Dallas County Medical Examiner's office increases worker protection amid coronavirus pandemic

The Dallas County Medical Examiner’s office has implemented special procedures because of the coronavirus.

Chief Medical Examiner Dr. Jeffrey Barnard said he changed how the Southwest Institute of Forensic Science operates because he has to protect the people who work for him from a virus there is no immunity, medicine or vaccine against.

“The institute has a crime lab and it has the medical examiner’s office and both of them are impacted,” Barnard said.

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Most notably, when bodies are received from homes or other counties there are new procedures.

“We'll swab those then keep the bodies in the cooler ‘til the next day when we get a result and then we make a decision,” Barnard said. “If they have strong suggestive symptoms and the test is positive we're ruling those cases COVID-19 related deaths and not doing an autopsy.”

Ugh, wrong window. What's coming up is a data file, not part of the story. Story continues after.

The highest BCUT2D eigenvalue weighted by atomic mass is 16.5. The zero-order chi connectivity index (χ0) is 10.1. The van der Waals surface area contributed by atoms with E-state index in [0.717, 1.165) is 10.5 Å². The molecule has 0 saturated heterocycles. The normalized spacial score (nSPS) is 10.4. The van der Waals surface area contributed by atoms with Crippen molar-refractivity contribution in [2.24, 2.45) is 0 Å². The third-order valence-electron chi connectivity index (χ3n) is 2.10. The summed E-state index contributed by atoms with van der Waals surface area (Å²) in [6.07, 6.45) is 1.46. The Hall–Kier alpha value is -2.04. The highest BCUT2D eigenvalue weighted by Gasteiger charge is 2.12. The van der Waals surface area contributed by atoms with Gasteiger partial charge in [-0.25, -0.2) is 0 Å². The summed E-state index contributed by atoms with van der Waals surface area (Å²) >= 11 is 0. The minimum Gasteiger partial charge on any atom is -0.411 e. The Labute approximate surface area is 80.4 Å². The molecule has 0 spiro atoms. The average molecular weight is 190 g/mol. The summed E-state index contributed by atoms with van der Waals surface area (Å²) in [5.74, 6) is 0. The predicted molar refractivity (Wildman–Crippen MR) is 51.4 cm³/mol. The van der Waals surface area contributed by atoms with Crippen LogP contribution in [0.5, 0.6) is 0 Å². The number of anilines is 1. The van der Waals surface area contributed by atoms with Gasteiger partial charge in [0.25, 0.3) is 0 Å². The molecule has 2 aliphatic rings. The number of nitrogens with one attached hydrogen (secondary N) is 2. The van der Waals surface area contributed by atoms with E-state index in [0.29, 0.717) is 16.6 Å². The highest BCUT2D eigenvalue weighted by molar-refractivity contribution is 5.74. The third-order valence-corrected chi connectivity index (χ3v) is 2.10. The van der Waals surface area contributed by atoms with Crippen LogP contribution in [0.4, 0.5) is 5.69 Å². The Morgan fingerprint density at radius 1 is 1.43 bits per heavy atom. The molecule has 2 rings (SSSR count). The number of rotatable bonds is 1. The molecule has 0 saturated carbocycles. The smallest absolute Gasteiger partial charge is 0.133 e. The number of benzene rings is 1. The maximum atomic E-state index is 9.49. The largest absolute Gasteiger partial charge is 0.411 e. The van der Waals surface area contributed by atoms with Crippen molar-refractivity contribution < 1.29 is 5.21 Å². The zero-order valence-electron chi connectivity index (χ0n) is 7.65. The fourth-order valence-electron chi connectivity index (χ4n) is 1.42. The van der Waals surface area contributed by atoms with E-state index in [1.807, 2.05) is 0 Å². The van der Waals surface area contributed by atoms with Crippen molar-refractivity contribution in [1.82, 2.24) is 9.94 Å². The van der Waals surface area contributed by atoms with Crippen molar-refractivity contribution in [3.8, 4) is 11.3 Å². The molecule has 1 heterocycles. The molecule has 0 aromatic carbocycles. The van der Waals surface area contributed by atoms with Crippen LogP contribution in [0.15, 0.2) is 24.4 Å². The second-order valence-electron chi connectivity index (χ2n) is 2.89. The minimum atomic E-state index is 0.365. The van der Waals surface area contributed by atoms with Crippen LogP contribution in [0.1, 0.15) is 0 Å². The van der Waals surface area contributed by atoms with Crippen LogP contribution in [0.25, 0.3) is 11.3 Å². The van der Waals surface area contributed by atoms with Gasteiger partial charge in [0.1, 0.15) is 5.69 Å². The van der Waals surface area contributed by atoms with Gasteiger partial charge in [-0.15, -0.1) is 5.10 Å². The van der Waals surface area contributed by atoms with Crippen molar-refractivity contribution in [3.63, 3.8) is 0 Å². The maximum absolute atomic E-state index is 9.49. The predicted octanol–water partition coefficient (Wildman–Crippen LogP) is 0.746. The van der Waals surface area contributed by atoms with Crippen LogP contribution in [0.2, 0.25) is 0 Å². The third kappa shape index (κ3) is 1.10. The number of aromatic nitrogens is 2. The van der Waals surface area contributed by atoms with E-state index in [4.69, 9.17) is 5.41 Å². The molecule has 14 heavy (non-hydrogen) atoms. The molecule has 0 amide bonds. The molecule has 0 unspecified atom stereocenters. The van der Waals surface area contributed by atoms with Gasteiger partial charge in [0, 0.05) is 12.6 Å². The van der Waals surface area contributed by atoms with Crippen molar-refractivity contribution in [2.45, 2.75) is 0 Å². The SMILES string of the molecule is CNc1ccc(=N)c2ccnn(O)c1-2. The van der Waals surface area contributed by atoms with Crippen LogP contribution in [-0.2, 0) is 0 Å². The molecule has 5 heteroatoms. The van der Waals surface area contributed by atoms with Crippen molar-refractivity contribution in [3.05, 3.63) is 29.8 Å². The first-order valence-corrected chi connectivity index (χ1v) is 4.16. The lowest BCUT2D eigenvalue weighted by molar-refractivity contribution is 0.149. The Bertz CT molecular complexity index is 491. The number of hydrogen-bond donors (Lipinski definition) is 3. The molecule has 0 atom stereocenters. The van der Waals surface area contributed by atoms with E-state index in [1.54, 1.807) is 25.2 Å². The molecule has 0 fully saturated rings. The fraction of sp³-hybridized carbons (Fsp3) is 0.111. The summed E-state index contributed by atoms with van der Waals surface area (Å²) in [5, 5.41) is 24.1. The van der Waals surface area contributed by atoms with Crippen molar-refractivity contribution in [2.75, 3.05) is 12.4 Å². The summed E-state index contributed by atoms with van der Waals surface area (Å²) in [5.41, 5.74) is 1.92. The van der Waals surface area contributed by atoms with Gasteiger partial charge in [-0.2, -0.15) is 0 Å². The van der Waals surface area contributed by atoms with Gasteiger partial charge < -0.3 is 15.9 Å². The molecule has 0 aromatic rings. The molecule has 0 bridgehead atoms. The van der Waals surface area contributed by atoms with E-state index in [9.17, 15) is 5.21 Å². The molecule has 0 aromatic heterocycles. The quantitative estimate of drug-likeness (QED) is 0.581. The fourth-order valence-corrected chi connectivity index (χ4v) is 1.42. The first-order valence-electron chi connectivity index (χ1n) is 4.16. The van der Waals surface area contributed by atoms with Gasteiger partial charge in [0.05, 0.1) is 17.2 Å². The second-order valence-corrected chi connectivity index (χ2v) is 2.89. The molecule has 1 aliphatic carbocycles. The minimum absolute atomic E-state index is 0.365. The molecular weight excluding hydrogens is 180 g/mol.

Investigators from the M.E.'s office are still going out to scenes like homicides, suicides and accidents. But field examiners are not, for now, showing up for death-at-home calls.

“We will send the transport crew who are in full PPE to pick up the body and then bring it on back,” Barnard said, adding that they’re basically treating every case as a potentially infectious one.

“It’s the unknown that drives everybody crazy and probably rightfully should,” Barnard said.

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